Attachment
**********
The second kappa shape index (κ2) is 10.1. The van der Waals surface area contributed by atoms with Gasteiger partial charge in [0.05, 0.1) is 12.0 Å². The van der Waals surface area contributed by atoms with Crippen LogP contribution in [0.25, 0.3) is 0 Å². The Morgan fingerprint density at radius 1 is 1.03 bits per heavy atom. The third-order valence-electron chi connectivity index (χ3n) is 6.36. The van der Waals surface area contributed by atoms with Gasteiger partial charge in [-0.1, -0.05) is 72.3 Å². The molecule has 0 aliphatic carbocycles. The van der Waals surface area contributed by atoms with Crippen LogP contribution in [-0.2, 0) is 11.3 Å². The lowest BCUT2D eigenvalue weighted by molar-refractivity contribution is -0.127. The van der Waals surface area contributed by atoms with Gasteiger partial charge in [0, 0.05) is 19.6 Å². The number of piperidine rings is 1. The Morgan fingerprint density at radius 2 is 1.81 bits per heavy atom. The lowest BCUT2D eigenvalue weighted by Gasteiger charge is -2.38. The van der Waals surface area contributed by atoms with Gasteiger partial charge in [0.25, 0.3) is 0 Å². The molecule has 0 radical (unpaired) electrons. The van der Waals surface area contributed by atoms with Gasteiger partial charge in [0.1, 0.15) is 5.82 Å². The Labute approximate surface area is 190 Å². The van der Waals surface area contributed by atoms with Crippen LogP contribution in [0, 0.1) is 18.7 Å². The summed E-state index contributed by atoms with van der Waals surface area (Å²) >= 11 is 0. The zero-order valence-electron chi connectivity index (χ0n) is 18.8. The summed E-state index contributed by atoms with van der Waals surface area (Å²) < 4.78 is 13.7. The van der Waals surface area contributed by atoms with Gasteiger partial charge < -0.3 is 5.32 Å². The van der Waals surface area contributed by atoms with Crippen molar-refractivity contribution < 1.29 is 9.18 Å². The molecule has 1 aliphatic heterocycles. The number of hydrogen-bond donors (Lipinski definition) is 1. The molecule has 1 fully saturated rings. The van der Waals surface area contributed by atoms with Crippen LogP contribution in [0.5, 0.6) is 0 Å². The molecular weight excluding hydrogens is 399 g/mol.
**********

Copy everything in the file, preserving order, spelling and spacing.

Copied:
The second kappa shape index (κ2) is 10.1. The van der Waals surface area contributed by atoms with Gasteiger partial charge in [0.05, 0.1) is 12.0 Å². The van der Waals surface area contributed by atoms with Crippen LogP contribution in [0.25, 0.3) is 0 Å². The Morgan fingerprint density at radius 1 is 1.03 bits per heavy atom. The third-order valence-electron chi connectivity index (χ3n) is 6.36. The van der Waals surface area contributed by atoms with Gasteiger partial charge in [-0.1, -0.05) is 72.3 Å². The molecule has 0 aliphatic carbocycles. The van der Waals surface area contributed by atoms with Crippen LogP contribution in [-0.2, 0) is 11.3 Å². The lowest BCUT2D eigenvalue weighted by molar-refractivity contribution is -0.127. The van der Waals surface area contributed by atoms with Gasteiger partial charge in [0, 0.05) is 19.6 Å². The number of piperidine rings is 1. The Morgan fingerprint density at radius 2 is 1.81 bits per heavy atom. The lowest BCUT2D eigenvalue weighted by Gasteiger charge is -2.38. The van der Waals surface area contributed by atoms with Gasteiger partial charge in [0.25, 0.3) is 0 Å². The molecule has 0 radical (unpaired) electrons. The van der Waals surface area contributed by atoms with Gasteiger partial charge in [0.1, 0.15) is 5.82 Å². The Labute approximate surface area is 190 Å². The van der Waals surface area contributed by atoms with Crippen LogP contribution in [0, 0.1) is 18.7 Å². The summed E-state index contributed by atoms with van der Waals surface area (Å²) >= 11 is 0. The zero-order valence-electron chi connectivity index (χ0n) is 18.8. The summed E-state index contributed by atoms with van der Waals surface area (Å²) < 4.78 is 13.7. The van der Waals surface area contributed by atoms with Gasteiger partial charge < -0.3 is 5.32 Å². The van der Waals surface area contributed by atoms with Crippen molar-refractivity contribution < 1.29 is 9.18 Å². The molecule has 1 aliphatic heterocycles. The number of hydrogen-bond donors (Lipinski definition) is 1. The molecule has 1 fully saturated rings. The van der Waals surface area contributed by atoms with Crippen LogP contribution in [0.5, 0.6) is 0 Å². The molecular weight excluding hydrogens is 399 g/mol.